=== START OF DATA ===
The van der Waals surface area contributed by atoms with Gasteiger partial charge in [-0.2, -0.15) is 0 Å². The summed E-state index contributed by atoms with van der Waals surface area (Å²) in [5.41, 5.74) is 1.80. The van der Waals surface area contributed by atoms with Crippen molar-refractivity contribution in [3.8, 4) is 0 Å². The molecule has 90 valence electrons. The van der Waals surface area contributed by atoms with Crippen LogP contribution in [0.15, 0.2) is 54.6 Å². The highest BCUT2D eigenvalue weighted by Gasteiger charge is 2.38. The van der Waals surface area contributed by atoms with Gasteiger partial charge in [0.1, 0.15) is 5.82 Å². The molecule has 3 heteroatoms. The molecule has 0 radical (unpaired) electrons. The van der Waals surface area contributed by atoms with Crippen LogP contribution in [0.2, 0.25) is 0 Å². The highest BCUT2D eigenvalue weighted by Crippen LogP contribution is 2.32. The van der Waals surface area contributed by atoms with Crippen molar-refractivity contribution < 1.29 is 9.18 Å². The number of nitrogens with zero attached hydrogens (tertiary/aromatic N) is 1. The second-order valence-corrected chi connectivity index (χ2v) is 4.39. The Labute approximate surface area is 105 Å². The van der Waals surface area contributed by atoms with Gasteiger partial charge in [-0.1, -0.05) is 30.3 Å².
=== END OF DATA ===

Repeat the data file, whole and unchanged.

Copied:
The van der Waals surface area contributed by atoms with Gasteiger partial charge in [-0.2, -0.15) is 0 Å². The summed E-state index contributed by atoms with van der Waals surface area (Å²) in [5.41, 5.74) is 1.80. The van der Waals surface area contributed by atoms with Crippen molar-refractivity contribution in [3.8, 4) is 0 Å². The molecule has 90 valence electrons. The van der Waals surface area contributed by atoms with Crippen LogP contribution in [0.15, 0.2) is 54.6 Å². The highest BCUT2D eigenvalue weighted by Gasteiger charge is 2.38. The van der Waals surface area contributed by atoms with Gasteiger partial charge in [0.1, 0.15) is 5.82 Å². The molecule has 3 heteroatoms. The molecule has 0 radical (unpaired) electrons. The van der Waals surface area contributed by atoms with Crippen LogP contribution in [0.2, 0.25) is 0 Å². The highest BCUT2D eigenvalue weighted by Crippen LogP contribution is 2.32. The van der Waals surface area contributed by atoms with Crippen molar-refractivity contribution < 1.29 is 9.18 Å². The number of nitrogens with zero attached hydrogens (tertiary/aromatic N) is 1. The second-order valence-corrected chi connectivity index (χ2v) is 4.39. The Labute approximate surface area is 105 Å². The van der Waals surface area contributed by atoms with Gasteiger partial charge in [-0.1, -0.05) is 30.3 Å².